The most overlooked aspect of investing is behavior. Instead, we focus on intelligence, timing, forecasting, and a host of other things we believe carry more weight in the returns we earn. Some of it matters, but not nearly as much as we hope.
Of course, Ben Graham tried getting the importance of behavior across decades ago. He plainly explains it in the introduction to The Intelligent Investor: “For indeed, the investor’s chief problem — and even his worst enemy — is likely to be himself.” If you can overcome yourself, you’ll be better off than most investors.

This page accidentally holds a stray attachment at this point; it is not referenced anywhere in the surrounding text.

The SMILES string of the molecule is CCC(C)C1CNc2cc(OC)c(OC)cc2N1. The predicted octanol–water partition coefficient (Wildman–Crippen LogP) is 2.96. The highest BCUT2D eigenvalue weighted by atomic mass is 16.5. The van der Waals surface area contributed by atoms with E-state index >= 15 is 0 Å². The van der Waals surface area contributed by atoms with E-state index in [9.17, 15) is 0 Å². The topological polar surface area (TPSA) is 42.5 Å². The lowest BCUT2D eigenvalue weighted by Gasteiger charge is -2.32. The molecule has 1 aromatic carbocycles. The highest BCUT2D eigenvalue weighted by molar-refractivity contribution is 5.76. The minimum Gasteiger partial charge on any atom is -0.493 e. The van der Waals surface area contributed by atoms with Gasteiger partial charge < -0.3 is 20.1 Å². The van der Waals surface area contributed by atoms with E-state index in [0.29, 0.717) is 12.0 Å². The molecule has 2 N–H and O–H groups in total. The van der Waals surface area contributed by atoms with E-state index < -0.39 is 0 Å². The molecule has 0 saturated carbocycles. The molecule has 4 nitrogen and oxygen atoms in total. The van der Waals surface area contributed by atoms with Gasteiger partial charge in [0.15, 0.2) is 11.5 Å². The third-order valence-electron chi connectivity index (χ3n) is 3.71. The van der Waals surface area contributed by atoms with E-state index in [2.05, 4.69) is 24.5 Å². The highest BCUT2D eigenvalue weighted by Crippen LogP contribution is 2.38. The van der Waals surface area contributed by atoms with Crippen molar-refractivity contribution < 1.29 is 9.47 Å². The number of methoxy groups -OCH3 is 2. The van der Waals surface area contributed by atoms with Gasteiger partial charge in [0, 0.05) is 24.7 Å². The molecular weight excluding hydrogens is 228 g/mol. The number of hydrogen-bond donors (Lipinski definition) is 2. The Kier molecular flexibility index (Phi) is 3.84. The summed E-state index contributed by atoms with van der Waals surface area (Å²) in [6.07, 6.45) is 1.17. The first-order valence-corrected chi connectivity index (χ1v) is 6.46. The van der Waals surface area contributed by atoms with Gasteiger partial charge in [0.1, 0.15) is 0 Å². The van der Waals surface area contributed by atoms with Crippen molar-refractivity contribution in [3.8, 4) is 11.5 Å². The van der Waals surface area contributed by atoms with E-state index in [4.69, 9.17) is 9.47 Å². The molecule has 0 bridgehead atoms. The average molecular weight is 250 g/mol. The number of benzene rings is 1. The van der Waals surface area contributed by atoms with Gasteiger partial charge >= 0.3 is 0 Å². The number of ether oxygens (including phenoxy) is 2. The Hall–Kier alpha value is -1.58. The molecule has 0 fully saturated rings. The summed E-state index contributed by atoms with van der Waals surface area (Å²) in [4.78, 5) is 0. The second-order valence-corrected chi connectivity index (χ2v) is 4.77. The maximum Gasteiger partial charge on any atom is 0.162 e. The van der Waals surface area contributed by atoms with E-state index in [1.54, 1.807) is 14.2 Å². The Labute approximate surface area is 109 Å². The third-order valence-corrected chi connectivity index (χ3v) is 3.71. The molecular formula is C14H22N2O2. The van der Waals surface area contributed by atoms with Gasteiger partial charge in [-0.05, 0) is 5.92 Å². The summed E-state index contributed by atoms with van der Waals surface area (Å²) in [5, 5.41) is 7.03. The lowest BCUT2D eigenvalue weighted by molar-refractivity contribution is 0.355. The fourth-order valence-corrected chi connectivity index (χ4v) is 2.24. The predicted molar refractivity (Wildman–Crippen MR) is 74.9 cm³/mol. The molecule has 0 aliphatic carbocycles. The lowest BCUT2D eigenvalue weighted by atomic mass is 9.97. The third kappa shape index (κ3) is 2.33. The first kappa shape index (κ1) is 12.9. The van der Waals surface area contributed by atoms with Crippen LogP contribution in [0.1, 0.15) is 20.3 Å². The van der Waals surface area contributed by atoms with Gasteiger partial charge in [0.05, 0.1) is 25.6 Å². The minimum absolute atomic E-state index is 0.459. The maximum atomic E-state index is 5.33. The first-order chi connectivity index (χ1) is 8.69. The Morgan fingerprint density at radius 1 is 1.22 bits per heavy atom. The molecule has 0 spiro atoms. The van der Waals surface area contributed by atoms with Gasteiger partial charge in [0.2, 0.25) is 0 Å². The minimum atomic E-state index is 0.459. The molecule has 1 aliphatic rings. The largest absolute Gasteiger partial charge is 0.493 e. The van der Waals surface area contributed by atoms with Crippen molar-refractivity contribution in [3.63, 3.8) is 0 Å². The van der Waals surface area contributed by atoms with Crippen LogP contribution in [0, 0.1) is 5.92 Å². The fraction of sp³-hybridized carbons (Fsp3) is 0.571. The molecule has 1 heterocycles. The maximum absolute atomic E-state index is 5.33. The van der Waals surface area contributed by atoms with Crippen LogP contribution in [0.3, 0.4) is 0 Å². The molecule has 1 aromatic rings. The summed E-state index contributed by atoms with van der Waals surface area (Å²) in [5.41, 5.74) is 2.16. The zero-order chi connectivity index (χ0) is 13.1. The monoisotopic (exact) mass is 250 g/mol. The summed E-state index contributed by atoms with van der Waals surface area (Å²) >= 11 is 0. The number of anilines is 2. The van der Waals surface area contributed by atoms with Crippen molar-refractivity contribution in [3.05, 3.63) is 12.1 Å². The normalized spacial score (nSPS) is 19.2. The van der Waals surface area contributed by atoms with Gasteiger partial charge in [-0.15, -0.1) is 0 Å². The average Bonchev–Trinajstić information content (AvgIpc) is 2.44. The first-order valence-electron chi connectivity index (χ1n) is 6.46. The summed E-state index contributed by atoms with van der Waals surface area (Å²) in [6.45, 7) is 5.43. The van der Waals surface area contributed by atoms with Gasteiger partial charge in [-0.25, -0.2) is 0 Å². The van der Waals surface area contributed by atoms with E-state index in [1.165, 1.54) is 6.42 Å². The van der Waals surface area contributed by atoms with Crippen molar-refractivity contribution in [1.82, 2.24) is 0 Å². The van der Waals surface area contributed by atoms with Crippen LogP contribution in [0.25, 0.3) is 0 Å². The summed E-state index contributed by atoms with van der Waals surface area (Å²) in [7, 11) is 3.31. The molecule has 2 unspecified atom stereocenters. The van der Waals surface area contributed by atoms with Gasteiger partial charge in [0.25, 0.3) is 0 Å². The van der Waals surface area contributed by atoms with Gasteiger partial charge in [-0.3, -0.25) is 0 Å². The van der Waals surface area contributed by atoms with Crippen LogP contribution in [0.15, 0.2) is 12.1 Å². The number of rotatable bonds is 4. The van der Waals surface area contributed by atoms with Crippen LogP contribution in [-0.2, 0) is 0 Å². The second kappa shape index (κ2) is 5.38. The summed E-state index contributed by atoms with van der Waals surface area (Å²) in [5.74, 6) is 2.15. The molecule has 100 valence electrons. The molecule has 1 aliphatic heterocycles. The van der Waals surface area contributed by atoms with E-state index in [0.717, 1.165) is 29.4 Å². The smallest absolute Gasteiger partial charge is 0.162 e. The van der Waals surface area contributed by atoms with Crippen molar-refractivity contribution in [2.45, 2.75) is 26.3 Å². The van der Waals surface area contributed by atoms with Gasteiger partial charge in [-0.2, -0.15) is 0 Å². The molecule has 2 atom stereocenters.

Here’s the thing.
Humans have been hardwired over the centuries with quick natural responses that enhanced our survivability. Thousands of years ago, survival required focusing on what’s around the corner instead of what’s far off in the distance. So we became great at leaping to the first conclusion rather than thinking things through.
That works great if we want to avoid being mauled by an animal, but works terribly if we want to survive in the stock market. Simply, human nature hasn’t kept pace with our changing environment. Continue Reading…